I am often asked what the difference is between graphic facilitation and graphic recording. In truth, there is no definitive answer to this question. Visual practice has developed over the past forty or so years and individual practitioners have honed their craft separately, taking it down various routes with no set methodology. Likewise, my own journey in visual practice has been varied and not necessarily linear. 
My journey in graphic facilitation began with person centred planning with people with a variety of labels given to them by the health care system. Whilst working with Scottish Human Services in the mid 1990s, I was inspired by pioneers in the inclusion movement (John O’Brien, Jack Pearpoint, Marsha Forrest, Judith Snow et al) who were using large-scale visual tools (MAP and PATH mainly) to support individuals and families to move away from institutional care towards full lives in community. This became a huge part of my work for over the next fifteen years. I too used these powerful planning tools to assist families to plan for positive alternative futures. Walking with families through times of enormous change was a profound privilege. 
The graphic element of MAP and PATH is incredibly powerful. It enables people to visualise what they do and do not want in their future. It helps people to articulate and discuss knotty issues, navigating tricky and often uncharted territory. It allows for collective action planning, which is inclusive, inspiring and urgent. The explicit golden rule for person centred planning facilitation was ‘Don’t dive alone’. There must always be two facilitators: one to hold and guide the process and one to produce the graphic. This is graphic facilitation, where the facilitator holding the pens and drawing is actively involved with the group - questioning, clarifying, expanding, connecting - whilst creating a comprehensive and accurate record of everythingthat is said.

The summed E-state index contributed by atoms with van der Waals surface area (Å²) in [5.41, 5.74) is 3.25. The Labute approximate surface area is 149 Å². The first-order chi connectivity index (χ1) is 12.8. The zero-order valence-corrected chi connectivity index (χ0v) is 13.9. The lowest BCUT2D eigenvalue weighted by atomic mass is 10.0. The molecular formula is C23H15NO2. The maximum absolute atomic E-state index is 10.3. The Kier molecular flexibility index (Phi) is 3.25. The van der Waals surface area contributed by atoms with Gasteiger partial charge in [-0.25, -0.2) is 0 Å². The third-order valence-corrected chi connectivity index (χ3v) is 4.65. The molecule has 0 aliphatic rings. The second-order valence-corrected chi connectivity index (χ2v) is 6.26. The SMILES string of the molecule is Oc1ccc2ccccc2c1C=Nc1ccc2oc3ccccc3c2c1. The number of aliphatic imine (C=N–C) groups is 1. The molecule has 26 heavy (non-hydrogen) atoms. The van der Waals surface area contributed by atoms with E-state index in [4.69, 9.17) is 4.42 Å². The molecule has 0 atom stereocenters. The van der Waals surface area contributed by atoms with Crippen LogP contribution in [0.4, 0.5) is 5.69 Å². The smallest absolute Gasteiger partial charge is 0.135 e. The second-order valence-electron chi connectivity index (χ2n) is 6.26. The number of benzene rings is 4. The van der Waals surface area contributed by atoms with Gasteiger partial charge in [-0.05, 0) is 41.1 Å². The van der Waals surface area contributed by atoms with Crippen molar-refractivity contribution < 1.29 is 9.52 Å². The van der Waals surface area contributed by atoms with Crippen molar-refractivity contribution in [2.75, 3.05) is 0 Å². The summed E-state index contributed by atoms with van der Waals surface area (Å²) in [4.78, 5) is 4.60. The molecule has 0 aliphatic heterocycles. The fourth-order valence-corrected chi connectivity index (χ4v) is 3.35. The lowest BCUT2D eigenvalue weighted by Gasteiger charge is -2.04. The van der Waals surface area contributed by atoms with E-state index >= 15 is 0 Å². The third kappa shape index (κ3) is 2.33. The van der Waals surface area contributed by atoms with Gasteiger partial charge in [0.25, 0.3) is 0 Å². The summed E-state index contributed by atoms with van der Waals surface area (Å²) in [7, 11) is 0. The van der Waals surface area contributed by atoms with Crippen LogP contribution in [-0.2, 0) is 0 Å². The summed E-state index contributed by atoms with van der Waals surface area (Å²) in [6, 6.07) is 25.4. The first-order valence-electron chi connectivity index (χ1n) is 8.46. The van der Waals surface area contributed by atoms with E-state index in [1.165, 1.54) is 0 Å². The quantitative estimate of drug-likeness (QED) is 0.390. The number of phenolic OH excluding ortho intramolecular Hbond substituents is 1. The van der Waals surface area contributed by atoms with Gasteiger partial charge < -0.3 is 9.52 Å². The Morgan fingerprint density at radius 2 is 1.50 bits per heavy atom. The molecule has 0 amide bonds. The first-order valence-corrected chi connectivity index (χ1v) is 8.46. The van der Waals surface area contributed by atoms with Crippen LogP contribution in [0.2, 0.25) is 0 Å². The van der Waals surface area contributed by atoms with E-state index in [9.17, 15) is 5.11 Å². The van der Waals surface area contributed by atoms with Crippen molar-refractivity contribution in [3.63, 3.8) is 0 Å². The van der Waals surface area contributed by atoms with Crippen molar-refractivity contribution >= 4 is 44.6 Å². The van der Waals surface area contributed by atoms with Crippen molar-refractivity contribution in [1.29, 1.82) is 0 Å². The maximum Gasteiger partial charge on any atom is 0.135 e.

In the late 70s and early 80s when these planning tools were first devised, graphic facilitation in other fields was in its infancy. Jack Pearpoint always gave credit to David Sibbet of Grove Consultants for many of his initial ideas around visual facilitation. Sibbet and his team were innovating the use of graphics in the corporate sector in the US for team building, staff development and strategic planning. They were discovering the power of visuals to engage people, inspire creative out-of-the-box thinking and foster a spirit of commonality and teamwork. In fusing the practice of graphic facilitation to the MAP and PATH tools, Pearpoint, Forrest et al created a set of tools that would be powerful and robust enough to carry massive change for individuals, which would in turn lead to fundamental systems-change that would have a significant lasting impact. 
Simultaneous to working on individual person centred plans, I worked with provider organisations to build capacity for more person centred support, training hundreds of people in how to use these and other tools. I came to realise how transformative these tools were when used with teams and organisations, in similar and different ways to their application with individuals and families. The visual element was fundamental to the success of a team process, providing a focal point for discussion of knotty issues, a safe space to address areas of conflict, an affirmation of creativity, a call to action, as well as a reminder of the process which was dynamic and engaging.